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Beyond Hashtags and Slogans: When Solidarity Becomes Transformative

Written by Deepa Iyer

Reflect for a moment. Have you attended a protest, a rally, or a march in the past year? Have you used a hashtag online to indicate your support for a social movement? If you have, you’re not alone. More and more, people around the world are expressing their solidarity for causes and communities because of a fundamental belief that systems of oppression must give way to more equitable and caring societies.

Through a project called Solidarity Is, I have been exploring how solidarity practice can be an effective strategy to build power, inclusion, and equity. It’s true that we act regularly in support of issues and ideas that we believe in, even when we don’t belong to the communities at the center of a movement. But here is the more interesting observation: there is a significant likelihood that social change causes are successful, and more quickly so, when people engage in transformative solidarity practices.

The word “transformative” is important because it signifies a change, an evolution, and a maturation. Contrast this with a transactional practice, which begins and ends with the action. For example, transactional solidarity happens when I go to a march to support an action organized by my city’s Black Lives Matter chapter, and then return home to post pictures with the hashtag #BlackLivesMatter. There is indeed validity in my action: I was motivated to do something about anti-Black racism in my town; my presence at the march made it a more robust one; and I let my networks know that I care.

But, transformative solidarity can stretch me – and the cause – further. Here’s what that could look like: I encourage two friends to go to the march with me. I engage in a personal educational process to learn about the historical and ongoing effects of white supremacy. I organize a session in the race/faith community I belong to about how we too perpetuate anti-Black racism and why we must stop. I build relationships with Black Lives Matter leaders in my city to extend my support. I show up time and again for the events they hold with new people in tow who take similar actions. Meanwhile, the Black Lives Matter chapter has been continuing its work to deepen its base and to hold workshops and forums that center affected communities. With the support of a diverse range of stakeholders, the chapter successfully moves a policy platform forward over time.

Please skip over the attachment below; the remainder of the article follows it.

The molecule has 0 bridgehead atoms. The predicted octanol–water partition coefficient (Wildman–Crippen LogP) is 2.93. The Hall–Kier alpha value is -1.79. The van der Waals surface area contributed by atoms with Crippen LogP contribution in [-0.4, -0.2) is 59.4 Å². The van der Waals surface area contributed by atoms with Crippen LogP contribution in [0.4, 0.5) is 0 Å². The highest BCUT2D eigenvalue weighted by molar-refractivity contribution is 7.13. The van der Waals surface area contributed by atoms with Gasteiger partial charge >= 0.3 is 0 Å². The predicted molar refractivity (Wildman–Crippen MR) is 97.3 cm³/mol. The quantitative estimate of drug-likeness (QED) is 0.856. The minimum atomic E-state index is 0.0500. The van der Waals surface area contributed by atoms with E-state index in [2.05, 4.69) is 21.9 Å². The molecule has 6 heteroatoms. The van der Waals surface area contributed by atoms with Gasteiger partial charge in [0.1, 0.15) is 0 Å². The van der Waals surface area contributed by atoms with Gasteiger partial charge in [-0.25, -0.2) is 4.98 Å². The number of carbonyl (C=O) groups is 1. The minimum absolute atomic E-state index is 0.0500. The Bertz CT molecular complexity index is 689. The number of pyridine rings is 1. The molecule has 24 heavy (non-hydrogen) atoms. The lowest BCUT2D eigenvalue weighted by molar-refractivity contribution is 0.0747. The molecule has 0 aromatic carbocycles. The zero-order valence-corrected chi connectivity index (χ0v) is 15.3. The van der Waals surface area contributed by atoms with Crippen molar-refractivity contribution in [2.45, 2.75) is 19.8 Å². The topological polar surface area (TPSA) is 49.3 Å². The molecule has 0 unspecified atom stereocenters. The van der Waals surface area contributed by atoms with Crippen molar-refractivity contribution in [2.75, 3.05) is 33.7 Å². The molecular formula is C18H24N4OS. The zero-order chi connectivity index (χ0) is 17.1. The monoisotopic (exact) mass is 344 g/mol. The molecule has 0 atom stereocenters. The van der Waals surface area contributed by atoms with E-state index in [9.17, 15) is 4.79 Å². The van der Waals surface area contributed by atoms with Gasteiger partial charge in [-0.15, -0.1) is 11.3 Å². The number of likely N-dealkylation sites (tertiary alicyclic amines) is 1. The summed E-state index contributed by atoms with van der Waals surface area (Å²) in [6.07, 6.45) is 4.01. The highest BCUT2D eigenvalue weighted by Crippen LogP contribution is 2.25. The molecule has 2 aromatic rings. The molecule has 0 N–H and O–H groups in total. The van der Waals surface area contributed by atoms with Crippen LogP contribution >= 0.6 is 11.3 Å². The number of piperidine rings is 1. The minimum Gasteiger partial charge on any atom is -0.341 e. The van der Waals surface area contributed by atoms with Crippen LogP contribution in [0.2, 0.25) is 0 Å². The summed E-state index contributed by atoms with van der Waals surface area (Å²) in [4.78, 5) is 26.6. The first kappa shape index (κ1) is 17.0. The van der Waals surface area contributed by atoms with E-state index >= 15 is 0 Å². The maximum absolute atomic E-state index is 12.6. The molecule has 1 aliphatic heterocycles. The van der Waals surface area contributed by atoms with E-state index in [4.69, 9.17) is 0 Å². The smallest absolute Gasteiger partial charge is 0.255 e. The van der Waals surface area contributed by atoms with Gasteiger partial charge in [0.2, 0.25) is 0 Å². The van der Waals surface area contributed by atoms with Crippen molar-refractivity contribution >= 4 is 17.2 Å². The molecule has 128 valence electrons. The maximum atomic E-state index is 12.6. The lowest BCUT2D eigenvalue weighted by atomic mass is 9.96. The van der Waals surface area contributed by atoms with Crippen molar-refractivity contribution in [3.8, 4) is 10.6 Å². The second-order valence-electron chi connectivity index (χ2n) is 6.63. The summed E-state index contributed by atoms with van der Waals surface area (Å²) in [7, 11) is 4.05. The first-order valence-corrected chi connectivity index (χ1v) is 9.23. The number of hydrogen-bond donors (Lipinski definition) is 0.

Transformative solidarity can take us much further and faster to our intended goals than transactional practices. In the second example, my actions have the possibility to create meaningful changes in myself, the community I belong to, and even the broader cause. Transformative solidarity often requires discomfort and disruption – and a certain level of personal risk. Tackling anti-Black racism within my own community could be risky but the possible outcomes are well worth it. Transformative solidarity practice also depends on building relationships with others, which can often be messy and uncomfortable as people work through differing strategies and political ideologies together. And, transformative solidarity motivates us to change internally as well, in terms of our understanding, our viewpoints, and our commitments.

Transactional solidarity is more like being a spectator and a bystander or a mildly interested participant. Transformative solidarity requires us to challenge ourselves rather than stay in comfortable bubbles, to figure out what we are willing to risk, to deepen relationships rather than walk away when they become hard, to commit for the long-term, and to disrupt the status quo.

Our individual steps towards transformative solidarity can contribute to the large-scale mobilizations we see around the world today. Here are prompts you can utilize if you would like to deepen your own solidarity practice:

  1. Do I know enough about the cause/communities I want to support? How can I learn more?
  2. What relationships do I have with those engaged in the cause? How can I deepen these?
  3. What is my point of entry into the cause I’d like to support? What systems of power are being addressed – and what’s my own stake?
  4. Are there ways I can use my privileges to disrupt the status quo or to be in service to those who are leading the cause?
  5. How am I changing in terms of my understanding and orientation to power and to social change?

You can also learn more by joining Solidarity Is and people around the country who are experimenting with transformative solidarity practices. You can:

  • Contact us for workshops, trainings, and facilitation around solidarity frameworks and practices (request here).
  • Apply to be part of the 2020 Solidarity School (applications available in early 2020).
  • Listen to and learn from the Solidarity Is This podcast which features people who are utilizing solidarity as a strategy for social change (subscribe here).
  • Follow @solidarity_is on Twitter to take part in social media townhalls about solidarity practice.

Deepa Iyer is a Senior Advisor at Building Movement Project where she manages Solidarity Is. Contact Deepa at diyer@buildingmovement.org

Movement Building race solidarity Solidarity Is solidarity practice